We seemed to come full-circle after arriving in The Netherlands after Uganda. Prior to leaving Vancouver in early September, my sister’s Dutch mother-in-law gave us a package of stroop waffle cookies that provided a sweet treat while we were in the UK and early days in Zimbabwe and one of the first things I saw in Schipohl airport were packages of stroop waffle for sale. I knew the transition from Uganda to Europe would be jarring but it really did feel that someone switched a dial from 4-D to 3-D and turned down the colour, volume, temperature, and olfactory incursions. From the blue skies, red backroads, and brilliant green of the various plants and shrubs in Entebbe accompanied by the humid heat and the cacophony of traffic and hundreds of bird noises as well as wood smoke, fish, and sweat smells (most often our own) to, as Bill Bryson described the UK, the ‘living in tupperware’ overcast skies of Amsterdam with its muted colours and occasional whiff of baking and not so occasional whiff of pot and cigarette smoke and the mildly annoying drizzle versus the torrential downpour of Uganda. We felt as though we shrunk en route once we were standing among the tall Northern Europeans compared to the much shorter Ugandans, especially the Batwa people we encountered. We exchanged the need to duck out of the way of reckless motorcycle drivers to having to dodge purposeful cyclists. Renting bicycles and cycling in Amsterdam was much tamer than the Entebbe bike tour experience. Negotiating the flower market was a little tricky but not as taxing as the Entebbe open market and the only hills were minor slopes over the canals. However, I had hoped that living at an altitude of 1400 m for a month at Bwindi would have given me sufficient red blood cell production that I wouldn’t struggle at all cycling at lower than sea level in flat Amsterdam but I was still back of the pack and even managed to get separated from Paul and the girls at one point. With my nonexistent sense of direction, this was disconcerting.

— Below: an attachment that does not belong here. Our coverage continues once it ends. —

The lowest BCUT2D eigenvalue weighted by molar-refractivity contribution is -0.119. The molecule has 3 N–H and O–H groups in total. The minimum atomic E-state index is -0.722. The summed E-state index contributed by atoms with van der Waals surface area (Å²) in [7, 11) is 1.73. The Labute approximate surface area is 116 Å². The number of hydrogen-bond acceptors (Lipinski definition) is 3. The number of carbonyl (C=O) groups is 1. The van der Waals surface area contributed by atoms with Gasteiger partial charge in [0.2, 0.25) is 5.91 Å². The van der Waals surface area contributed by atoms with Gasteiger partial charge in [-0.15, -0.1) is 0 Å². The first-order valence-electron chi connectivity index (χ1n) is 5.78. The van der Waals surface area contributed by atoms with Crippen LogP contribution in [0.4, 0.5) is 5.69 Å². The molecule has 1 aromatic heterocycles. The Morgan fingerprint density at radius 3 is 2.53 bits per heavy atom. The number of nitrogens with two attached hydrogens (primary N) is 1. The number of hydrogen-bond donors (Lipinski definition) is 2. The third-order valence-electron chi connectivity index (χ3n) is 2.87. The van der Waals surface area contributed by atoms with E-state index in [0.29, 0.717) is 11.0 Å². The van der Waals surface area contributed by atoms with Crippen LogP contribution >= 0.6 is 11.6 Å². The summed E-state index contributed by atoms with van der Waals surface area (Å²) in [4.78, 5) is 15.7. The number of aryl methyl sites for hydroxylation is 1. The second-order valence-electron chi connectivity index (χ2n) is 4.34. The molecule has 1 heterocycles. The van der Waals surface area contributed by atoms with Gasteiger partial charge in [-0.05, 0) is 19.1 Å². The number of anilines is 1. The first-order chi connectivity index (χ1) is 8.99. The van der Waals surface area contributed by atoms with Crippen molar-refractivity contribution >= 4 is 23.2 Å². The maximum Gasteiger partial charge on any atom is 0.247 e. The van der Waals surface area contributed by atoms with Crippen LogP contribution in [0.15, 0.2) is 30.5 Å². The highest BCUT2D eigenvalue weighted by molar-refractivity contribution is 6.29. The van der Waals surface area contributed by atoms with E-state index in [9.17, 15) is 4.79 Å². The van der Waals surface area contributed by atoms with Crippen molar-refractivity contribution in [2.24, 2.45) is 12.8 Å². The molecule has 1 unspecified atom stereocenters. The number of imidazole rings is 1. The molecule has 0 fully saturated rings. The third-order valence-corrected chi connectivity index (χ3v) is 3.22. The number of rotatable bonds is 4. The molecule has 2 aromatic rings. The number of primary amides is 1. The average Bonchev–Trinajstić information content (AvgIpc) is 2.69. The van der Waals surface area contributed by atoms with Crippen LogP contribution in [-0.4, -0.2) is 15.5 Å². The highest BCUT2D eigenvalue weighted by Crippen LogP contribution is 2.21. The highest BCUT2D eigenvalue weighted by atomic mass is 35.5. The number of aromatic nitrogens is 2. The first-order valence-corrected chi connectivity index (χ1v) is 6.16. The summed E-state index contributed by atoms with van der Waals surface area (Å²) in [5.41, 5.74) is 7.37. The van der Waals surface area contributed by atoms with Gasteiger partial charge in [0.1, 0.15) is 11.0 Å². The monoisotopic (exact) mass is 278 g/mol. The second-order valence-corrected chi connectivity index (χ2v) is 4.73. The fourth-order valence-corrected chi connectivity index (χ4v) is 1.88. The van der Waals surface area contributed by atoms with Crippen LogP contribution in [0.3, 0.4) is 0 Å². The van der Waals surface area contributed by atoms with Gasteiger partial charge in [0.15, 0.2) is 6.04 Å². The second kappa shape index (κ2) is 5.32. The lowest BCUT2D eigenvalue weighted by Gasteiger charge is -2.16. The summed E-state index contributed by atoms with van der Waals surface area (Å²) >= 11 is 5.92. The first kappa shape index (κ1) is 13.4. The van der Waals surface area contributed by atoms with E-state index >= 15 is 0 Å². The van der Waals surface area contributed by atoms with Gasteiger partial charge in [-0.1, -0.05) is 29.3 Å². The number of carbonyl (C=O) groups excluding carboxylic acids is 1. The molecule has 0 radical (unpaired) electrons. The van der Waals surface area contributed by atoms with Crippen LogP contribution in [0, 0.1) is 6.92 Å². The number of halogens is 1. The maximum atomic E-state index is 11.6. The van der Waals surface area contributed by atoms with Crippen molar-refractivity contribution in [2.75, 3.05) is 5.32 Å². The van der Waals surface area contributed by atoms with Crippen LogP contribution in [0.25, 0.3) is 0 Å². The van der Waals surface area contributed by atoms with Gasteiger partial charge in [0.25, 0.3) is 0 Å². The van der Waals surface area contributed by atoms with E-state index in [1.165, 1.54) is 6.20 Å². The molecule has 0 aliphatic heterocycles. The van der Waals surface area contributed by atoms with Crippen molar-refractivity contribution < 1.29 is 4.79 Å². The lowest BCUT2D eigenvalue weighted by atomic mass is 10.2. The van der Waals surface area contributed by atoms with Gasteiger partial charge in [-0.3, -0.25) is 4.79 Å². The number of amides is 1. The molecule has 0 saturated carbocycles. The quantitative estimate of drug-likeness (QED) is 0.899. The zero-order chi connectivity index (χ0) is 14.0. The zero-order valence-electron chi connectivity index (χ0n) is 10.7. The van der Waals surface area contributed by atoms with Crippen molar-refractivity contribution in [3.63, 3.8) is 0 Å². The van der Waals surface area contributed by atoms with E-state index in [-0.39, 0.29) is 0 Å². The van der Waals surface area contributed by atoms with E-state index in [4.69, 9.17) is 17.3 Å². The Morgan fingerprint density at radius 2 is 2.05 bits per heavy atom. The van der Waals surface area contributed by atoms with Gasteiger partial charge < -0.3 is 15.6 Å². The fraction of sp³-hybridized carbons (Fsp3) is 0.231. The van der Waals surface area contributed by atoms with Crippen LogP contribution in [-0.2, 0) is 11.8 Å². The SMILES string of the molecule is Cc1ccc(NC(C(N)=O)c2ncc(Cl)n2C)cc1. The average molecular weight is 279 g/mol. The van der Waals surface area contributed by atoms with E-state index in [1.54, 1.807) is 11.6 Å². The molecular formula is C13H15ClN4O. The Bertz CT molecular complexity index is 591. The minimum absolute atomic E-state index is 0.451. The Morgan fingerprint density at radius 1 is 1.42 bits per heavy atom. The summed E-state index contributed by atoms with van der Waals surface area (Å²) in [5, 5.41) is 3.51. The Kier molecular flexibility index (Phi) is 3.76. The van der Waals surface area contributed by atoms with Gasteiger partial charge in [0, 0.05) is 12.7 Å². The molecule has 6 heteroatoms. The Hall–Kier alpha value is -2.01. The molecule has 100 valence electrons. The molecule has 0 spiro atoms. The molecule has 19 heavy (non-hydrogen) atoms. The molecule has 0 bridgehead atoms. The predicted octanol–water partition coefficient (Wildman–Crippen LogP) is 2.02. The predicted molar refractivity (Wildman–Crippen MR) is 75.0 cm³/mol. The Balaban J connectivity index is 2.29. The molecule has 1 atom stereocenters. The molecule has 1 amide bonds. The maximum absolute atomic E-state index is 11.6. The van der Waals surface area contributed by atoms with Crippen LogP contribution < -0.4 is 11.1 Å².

Amsterdam has so many museums to visit. We managed to go to the Van Gogh museum the afternoon we arrived but I was so sleep-deprived that some of the paintings with the heaviest brush strokes seemed to undulate when I looked at them. Our second day we went on an excellent walking tour of the city and visited the Tulip Museum and I also ducked into the Diamond Museum. On Sunday, we went to the Anne Frank Museum and Monday Paul and I spent some time in the Rikjsmuseum.

We have been lucky to date in that no-one has gotten seriously ill (Paul and Thea both suffered short-lived colds and I got a lot of mosquito bites our last night in Entebbe) and we haven’t left anything important behind or had anyone deprive us of something important.

I carelessly wrote the above sentence tempting fate and Paul acquired some unwelcome passengers from a hotel bed….. A visit to a Swiss clinic in Budapest and several pantomime conversations with pharmacists has rectifed that.